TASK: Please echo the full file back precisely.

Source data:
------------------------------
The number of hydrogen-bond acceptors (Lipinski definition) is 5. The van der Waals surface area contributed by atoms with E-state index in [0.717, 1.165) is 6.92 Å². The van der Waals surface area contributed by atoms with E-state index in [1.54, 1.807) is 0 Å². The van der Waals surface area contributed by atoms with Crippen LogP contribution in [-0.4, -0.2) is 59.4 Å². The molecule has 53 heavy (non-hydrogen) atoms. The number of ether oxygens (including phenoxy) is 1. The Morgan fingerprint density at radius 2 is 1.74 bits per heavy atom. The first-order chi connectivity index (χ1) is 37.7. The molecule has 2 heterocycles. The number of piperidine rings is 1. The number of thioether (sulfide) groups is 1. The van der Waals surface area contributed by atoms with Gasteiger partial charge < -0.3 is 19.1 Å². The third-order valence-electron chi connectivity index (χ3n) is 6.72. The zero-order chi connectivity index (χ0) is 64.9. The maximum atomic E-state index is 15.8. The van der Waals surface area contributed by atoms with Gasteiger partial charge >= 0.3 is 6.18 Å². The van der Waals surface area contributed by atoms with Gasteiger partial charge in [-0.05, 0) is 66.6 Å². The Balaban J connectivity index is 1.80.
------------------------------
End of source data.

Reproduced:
The number of hydrogen-bond acceptors (Lipinski definition) is 5. The van der Waals surface area contributed by atoms with E-state index in [0.717, 1.165) is 6.92 Å². The van der Waals surface area contributed by atoms with E-state index in [1.54, 1.807) is 0 Å². The van der Waals surface area contributed by atoms with Crippen LogP contribution in [-0.4, -0.2) is 59.4 Å². The molecule has 53 heavy (non-hydrogen) atoms. The number of ether oxygens (including phenoxy) is 1. The Morgan fingerprint density at radius 2 is 1.74 bits per heavy atom. The first-order chi connectivity index (χ1) is 37.7. The molecule has 2 heterocycles. The number of piperidine rings is 1. The number of thioether (sulfide) groups is 1. The van der Waals surface area contributed by atoms with Gasteiger partial charge < -0.3 is 19.1 Å². The third-order valence-electron chi connectivity index (χ3n) is 6.72. The zero-order chi connectivity index (χ0) is 64.9. The maximum atomic E-state index is 15.8. The van der Waals surface area contributed by atoms with Gasteiger partial charge >= 0.3 is 6.18 Å². The van der Waals surface area contributed by atoms with Gasteiger partial charge in [-0.05, 0) is 66.6 Å². The Balaban J connectivity index is 1.80.